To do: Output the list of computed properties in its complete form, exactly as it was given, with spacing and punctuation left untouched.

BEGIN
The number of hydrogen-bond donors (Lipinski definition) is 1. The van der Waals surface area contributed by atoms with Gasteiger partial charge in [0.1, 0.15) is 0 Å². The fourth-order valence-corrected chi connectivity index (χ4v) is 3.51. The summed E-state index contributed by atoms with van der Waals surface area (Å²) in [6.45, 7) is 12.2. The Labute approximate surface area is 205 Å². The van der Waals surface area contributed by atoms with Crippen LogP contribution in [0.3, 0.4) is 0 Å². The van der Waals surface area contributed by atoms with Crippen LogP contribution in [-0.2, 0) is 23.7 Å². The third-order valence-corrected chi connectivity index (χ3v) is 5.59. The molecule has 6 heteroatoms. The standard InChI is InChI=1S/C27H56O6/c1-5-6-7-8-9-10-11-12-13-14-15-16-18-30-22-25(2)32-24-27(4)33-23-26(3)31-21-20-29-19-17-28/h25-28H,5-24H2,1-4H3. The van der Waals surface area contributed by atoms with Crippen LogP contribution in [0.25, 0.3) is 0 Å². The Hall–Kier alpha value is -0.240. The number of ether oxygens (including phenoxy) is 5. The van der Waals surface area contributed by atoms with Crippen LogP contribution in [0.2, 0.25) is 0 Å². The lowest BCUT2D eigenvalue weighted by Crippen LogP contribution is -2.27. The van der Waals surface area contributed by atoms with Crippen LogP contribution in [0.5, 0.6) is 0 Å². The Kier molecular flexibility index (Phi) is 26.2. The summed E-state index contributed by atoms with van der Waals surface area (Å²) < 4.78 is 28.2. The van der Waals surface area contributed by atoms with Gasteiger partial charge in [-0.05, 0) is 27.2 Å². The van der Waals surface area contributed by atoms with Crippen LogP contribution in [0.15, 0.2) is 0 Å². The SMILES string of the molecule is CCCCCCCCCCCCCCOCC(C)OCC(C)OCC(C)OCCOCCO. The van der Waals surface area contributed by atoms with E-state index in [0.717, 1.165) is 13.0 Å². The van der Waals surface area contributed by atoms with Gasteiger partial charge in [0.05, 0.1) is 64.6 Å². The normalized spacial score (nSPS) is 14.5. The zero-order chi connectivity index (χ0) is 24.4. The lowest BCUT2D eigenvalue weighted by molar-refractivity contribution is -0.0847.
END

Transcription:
The number of hydrogen-bond donors (Lipinski definition) is 1. The van der Waals surface area contributed by atoms with Gasteiger partial charge in [0.1, 0.15) is 0 Å². The fourth-order valence-corrected chi connectivity index (χ4v) is 3.51. The summed E-state index contributed by atoms with van der Waals surface area (Å²) in [6.45, 7) is 12.2. The Labute approximate surface area is 205 Å². The van der Waals surface area contributed by atoms with Crippen LogP contribution in [0.3, 0.4) is 0 Å². The van der Waals surface area contributed by atoms with Crippen LogP contribution in [-0.2, 0) is 23.7 Å². The third-order valence-corrected chi connectivity index (χ3v) is 5.59. The molecule has 6 heteroatoms. The standard InChI is InChI=1S/C27H56O6/c1-5-6-7-8-9-10-11-12-13-14-15-16-18-30-22-25(2)32-24-27(4)33-23-26(3)31-21-20-29-19-17-28/h25-28H,5-24H2,1-4H3. The van der Waals surface area contributed by atoms with Crippen LogP contribution in [0.25, 0.3) is 0 Å². The Hall–Kier alpha value is -0.240. The number of ether oxygens (including phenoxy) is 5. The van der Waals surface area contributed by atoms with Crippen LogP contribution in [0.2, 0.25) is 0 Å². The lowest BCUT2D eigenvalue weighted by Crippen LogP contribution is -2.27. The van der Waals surface area contributed by atoms with Crippen LogP contribution in [0.5, 0.6) is 0 Å². The Kier molecular flexibility index (Phi) is 26.2. The summed E-state index contributed by atoms with van der Waals surface area (Å²) < 4.78 is 28.2. The van der Waals surface area contributed by atoms with Gasteiger partial charge in [-0.05, 0) is 27.2 Å². The van der Waals surface area contributed by atoms with Crippen LogP contribution in [0.15, 0.2) is 0 Å². The SMILES string of the molecule is CCCCCCCCCCCCCCOCC(C)OCC(C)OCC(C)OCCOCCO. The van der Waals surface area contributed by atoms with E-state index in [0.717, 1.165) is 13.0 Å². The van der Waals surface area contributed by atoms with Gasteiger partial charge in [0.05, 0.1) is 64.6 Å². The normalized spacial score (nSPS) is 14.5. The zero-order chi connectivity index (χ0) is 24.4. The lowest BCUT2D eigenvalue weighted by molar-refractivity contribution is -0.0847.